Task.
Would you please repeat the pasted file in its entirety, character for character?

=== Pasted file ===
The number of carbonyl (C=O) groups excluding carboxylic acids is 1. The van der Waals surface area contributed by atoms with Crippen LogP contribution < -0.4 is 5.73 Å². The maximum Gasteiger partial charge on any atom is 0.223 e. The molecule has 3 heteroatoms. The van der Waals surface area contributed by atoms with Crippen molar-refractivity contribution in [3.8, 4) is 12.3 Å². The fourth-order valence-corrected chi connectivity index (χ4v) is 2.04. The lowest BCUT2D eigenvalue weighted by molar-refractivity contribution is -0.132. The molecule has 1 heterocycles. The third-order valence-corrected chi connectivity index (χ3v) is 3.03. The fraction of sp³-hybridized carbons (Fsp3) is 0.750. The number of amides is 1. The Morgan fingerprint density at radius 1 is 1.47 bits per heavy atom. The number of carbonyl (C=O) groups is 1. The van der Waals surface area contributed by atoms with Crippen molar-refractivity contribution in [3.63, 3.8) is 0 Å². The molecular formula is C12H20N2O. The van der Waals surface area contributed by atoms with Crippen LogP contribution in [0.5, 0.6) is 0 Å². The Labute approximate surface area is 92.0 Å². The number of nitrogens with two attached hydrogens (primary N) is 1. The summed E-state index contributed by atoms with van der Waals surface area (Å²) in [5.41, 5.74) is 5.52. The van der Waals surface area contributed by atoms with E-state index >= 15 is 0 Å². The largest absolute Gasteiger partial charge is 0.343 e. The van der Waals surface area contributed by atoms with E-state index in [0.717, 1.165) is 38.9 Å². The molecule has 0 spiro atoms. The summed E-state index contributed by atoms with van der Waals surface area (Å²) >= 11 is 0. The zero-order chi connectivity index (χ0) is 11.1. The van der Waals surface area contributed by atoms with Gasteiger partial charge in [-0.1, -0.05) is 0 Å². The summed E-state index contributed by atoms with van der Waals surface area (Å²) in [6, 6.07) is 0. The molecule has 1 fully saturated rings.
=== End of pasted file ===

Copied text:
The number of carbonyl (C=O) groups excluding carboxylic acids is 1. The van der Waals surface area contributed by atoms with Crippen LogP contribution < -0.4 is 5.73 Å². The maximum Gasteiger partial charge on any atom is 0.223 e. The molecule has 3 heteroatoms. The van der Waals surface area contributed by atoms with Crippen molar-refractivity contribution in [3.8, 4) is 12.3 Å². The fourth-order valence-corrected chi connectivity index (χ4v) is 2.04. The lowest BCUT2D eigenvalue weighted by molar-refractivity contribution is -0.132. The molecule has 1 heterocycles. The third-order valence-corrected chi connectivity index (χ3v) is 3.03. The fraction of sp³-hybridized carbons (Fsp3) is 0.750. The number of amides is 1. The Morgan fingerprint density at radius 1 is 1.47 bits per heavy atom. The number of carbonyl (C=O) groups is 1. The van der Waals surface area contributed by atoms with Crippen molar-refractivity contribution in [3.63, 3.8) is 0 Å². The molecular formula is C12H20N2O. The van der Waals surface area contributed by atoms with Crippen LogP contribution in [0.5, 0.6) is 0 Å². The Labute approximate surface area is 92.0 Å². The number of nitrogens with two attached hydrogens (primary N) is 1. The summed E-state index contributed by atoms with van der Waals surface area (Å²) in [5.41, 5.74) is 5.52. The van der Waals surface area contributed by atoms with E-state index >= 15 is 0 Å². The largest absolute Gasteiger partial charge is 0.343 e. The van der Waals surface area contributed by atoms with E-state index in [0.717, 1.165) is 38.9 Å². The molecule has 0 spiro atoms. The summed E-state index contributed by atoms with van der Waals surface area (Å²) >= 11 is 0. The zero-order chi connectivity index (χ0) is 11.1. The van der Waals surface area contributed by atoms with Gasteiger partial charge in [-0.1, -0.05) is 0 Å². The summed E-state index contributed by atoms with van der Waals surface area (Å²) in [6, 6.07) is 0. The molecule has 1 fully saturated rings.